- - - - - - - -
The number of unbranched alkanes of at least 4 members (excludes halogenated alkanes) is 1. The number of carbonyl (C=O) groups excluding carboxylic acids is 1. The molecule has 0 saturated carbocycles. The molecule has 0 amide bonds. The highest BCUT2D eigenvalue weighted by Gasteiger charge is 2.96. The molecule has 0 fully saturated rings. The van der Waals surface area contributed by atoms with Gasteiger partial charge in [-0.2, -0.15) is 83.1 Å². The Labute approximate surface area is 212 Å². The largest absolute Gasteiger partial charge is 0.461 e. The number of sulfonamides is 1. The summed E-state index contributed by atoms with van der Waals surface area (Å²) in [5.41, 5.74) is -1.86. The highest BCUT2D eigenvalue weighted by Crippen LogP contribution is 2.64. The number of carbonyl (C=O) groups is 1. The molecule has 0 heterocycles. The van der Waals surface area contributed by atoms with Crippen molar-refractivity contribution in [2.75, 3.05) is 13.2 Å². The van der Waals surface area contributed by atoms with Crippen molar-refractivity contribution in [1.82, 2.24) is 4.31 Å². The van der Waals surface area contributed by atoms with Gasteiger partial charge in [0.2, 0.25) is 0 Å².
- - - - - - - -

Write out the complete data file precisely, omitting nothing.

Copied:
The number of unbranched alkanes of at least 4 members (excludes halogenated alkanes) is 1. The number of carbonyl (C=O) groups excluding carboxylic acids is 1. The molecule has 0 saturated carbocycles. The molecule has 0 amide bonds. The highest BCUT2D eigenvalue weighted by Gasteiger charge is 2.96. The molecule has 0 fully saturated rings. The van der Waals surface area contributed by atoms with Gasteiger partial charge in [-0.2, -0.15) is 83.1 Å². The Labute approximate surface area is 212 Å². The largest absolute Gasteiger partial charge is 0.461 e. The number of sulfonamides is 1. The summed E-state index contributed by atoms with van der Waals surface area (Å²) in [5.41, 5.74) is -1.86. The highest BCUT2D eigenvalue weighted by Crippen LogP contribution is 2.64. The number of carbonyl (C=O) groups is 1. The molecule has 0 heterocycles. The van der Waals surface area contributed by atoms with Crippen molar-refractivity contribution in [2.75, 3.05) is 13.2 Å². The van der Waals surface area contributed by atoms with Crippen molar-refractivity contribution in [1.82, 2.24) is 4.31 Å². The van der Waals surface area contributed by atoms with Gasteiger partial charge in [0.2, 0.25) is 0 Å².